The third cause of action alleged that the flagging policy unlawfully coerced and discouraged potential test takers from seeking accommodations or punished those who received accommodations in violation of the Americans with Disabilities Act. Id. at *18. Once again, this cause of action was allowed to go forward as the court believed that the flagging policy necessarily announced an individual’s disability above all else and that such a policy could not be reconciled with the Americans with Disabilities Act’s mandate that testing entities administer exams in order to best ensure that the exam results reflect individual skills and achievement levels and not their disability. Id. at *18.
The fourth cause of action claimed that the law school admission Council (LSAC) violated the Americans with Disabilities Act by requiring excessive documentation. Judge Chen also allowed this cause of action the go forward as well. In particular, he noted that the Americans with Disabilities Act implementing regulations state that a private entity offering the examination covered by the Americans with Disabilities Act has to show that any requests for documentation be reasonable and limited to the need for the modification, accommodation, or auxiliary aid or service requested. Id. at *20. In particular, Judge Chen noted that excessive or unreasonable documentation could deny an applicant’s access to an examination in violation of the ADA. Id. He also referenced the Department of Justice’s 2010 revisions to the federal regulation where they stated that they discovered that requests made by testing entities for documentation regarding the existence of an individual disability and his or her needs or modification/auxiliary aid or service was often inappropriate or burdensome. Id. Finally, Judge Chen said that the obligation to refrain from inappropriate or burdensome request for documentation came from the law itself and not from any regulations. Id. at *21. Accordingly, he denied the motion to dismiss this particular cause of action and also held that a private cause of action existed. For the same reasons, he allowed the fifth cause of action, which alleged that excessive documentation requirements coerced and discouraged the plaintiffs from seeking disability related accommodations, because by allowing the fourth cause of action you clearly reached the conclusion that requiring excessive documentation is a way of coercing and discouraging people with disabilities from seeking disability related accommodations. Id. at *22.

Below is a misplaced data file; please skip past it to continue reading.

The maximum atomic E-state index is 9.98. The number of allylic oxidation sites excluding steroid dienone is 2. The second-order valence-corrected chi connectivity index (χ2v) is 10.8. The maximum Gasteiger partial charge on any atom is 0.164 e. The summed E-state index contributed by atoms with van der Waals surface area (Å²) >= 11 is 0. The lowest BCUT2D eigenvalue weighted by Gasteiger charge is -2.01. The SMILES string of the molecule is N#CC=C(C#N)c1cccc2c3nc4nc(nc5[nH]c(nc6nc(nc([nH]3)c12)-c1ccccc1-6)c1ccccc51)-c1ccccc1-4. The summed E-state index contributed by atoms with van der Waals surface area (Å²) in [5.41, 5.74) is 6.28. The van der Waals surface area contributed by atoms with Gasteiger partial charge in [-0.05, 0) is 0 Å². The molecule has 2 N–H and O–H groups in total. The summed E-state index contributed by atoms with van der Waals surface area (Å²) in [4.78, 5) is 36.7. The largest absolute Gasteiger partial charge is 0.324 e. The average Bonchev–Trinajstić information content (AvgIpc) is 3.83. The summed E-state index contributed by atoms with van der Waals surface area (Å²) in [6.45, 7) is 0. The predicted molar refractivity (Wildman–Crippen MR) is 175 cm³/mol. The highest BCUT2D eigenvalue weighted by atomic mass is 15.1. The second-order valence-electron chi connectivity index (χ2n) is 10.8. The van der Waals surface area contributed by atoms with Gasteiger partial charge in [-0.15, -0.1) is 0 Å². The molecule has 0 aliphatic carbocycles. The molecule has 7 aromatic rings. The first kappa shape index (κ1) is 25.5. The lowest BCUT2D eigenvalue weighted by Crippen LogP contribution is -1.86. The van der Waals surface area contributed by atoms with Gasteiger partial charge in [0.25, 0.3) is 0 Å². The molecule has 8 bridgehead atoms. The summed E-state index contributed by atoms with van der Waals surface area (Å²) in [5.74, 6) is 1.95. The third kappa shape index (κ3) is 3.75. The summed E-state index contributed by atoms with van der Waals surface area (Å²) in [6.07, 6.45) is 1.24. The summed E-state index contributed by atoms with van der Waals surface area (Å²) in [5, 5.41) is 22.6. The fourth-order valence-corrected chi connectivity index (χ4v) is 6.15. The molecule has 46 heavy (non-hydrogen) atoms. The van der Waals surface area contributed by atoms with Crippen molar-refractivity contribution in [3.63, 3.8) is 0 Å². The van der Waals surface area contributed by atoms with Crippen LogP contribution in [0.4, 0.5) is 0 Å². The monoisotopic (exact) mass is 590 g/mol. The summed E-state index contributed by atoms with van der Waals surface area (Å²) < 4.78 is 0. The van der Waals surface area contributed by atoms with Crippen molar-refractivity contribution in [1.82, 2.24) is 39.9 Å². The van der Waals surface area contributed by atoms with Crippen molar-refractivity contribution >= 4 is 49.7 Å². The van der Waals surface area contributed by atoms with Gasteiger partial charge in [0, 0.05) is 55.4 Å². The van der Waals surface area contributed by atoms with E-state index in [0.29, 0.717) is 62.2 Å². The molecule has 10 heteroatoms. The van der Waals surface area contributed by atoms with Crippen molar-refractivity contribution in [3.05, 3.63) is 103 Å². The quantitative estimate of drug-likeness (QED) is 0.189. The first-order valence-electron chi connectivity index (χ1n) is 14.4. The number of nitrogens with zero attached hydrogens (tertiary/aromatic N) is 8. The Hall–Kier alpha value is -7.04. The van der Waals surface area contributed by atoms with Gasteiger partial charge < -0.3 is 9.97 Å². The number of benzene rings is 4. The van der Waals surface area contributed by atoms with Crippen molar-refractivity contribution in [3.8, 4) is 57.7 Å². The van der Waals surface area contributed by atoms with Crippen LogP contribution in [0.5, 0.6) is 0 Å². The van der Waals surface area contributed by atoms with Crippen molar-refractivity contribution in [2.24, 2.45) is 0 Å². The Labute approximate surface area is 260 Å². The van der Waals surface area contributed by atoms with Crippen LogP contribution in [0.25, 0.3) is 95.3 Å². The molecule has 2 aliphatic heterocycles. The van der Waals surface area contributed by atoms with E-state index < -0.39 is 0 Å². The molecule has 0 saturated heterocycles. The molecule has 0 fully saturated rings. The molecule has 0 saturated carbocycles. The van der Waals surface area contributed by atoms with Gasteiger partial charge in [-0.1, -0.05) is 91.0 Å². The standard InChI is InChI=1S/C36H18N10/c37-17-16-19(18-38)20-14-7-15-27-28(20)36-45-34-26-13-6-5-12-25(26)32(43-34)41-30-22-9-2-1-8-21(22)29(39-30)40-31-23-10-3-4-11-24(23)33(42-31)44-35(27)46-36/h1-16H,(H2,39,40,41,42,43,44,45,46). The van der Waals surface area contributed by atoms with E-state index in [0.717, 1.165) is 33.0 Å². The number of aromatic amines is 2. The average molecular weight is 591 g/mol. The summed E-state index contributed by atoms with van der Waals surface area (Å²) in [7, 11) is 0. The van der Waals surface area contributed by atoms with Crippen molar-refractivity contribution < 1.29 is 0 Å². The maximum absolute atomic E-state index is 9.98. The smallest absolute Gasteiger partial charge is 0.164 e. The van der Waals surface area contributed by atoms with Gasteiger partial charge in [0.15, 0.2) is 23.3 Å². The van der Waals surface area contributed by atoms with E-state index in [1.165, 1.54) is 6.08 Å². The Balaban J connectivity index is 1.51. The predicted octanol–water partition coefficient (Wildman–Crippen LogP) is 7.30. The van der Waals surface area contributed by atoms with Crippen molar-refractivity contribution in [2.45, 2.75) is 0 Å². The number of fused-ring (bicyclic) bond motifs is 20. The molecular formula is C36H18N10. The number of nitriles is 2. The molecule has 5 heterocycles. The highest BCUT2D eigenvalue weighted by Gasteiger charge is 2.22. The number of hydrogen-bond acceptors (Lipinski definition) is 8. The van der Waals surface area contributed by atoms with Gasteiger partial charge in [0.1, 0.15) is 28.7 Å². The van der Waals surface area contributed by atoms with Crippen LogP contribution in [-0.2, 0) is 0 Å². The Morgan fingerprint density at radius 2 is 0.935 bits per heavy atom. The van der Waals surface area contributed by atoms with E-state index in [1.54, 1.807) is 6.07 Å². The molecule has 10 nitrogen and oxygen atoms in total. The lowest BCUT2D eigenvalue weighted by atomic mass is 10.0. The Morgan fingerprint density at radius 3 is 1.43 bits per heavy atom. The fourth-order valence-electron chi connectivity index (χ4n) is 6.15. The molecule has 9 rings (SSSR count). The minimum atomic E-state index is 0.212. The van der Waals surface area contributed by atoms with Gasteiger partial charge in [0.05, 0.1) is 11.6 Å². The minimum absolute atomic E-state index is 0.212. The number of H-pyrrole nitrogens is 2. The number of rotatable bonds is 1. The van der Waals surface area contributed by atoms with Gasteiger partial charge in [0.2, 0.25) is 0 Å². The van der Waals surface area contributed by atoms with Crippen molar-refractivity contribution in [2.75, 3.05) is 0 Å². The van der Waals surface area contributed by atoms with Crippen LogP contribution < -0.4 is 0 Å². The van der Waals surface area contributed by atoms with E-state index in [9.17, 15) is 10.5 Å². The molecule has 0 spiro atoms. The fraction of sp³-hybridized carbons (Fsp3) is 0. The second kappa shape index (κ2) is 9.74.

Preventive law tips: Some things to keep in mind. First, every state has their own antidiscrimination law with respect to persons with disabilities. Depending on how those laws are tied into the Americans with Disabilities Act, the entities enforcing those laws may have wide-ranging authority to investigate claims arising from the Americans with Disabilities Act. Second, depending upon how those state laws are configured, it is also quite possible that those state laws adjust as the Americans with Disabilities Act is amended over time. Third, an entity needs to review its requirements for having a person with a disability request an accommodation or a modification to a program or activity with respect to the documentation it wants before deciding to make the accommodation/modification (the big impact here is likely to be on the employment side and on the title II side-example colleges and universities requesting elaborate documentation in order to accommodate a student with a disability). Excessive or unreasonable documentation requests are likely to be problematic. Finally, if a standardized test is flagging scores, this particular case gives a lot of ammunition to those seeking to challenge that practice.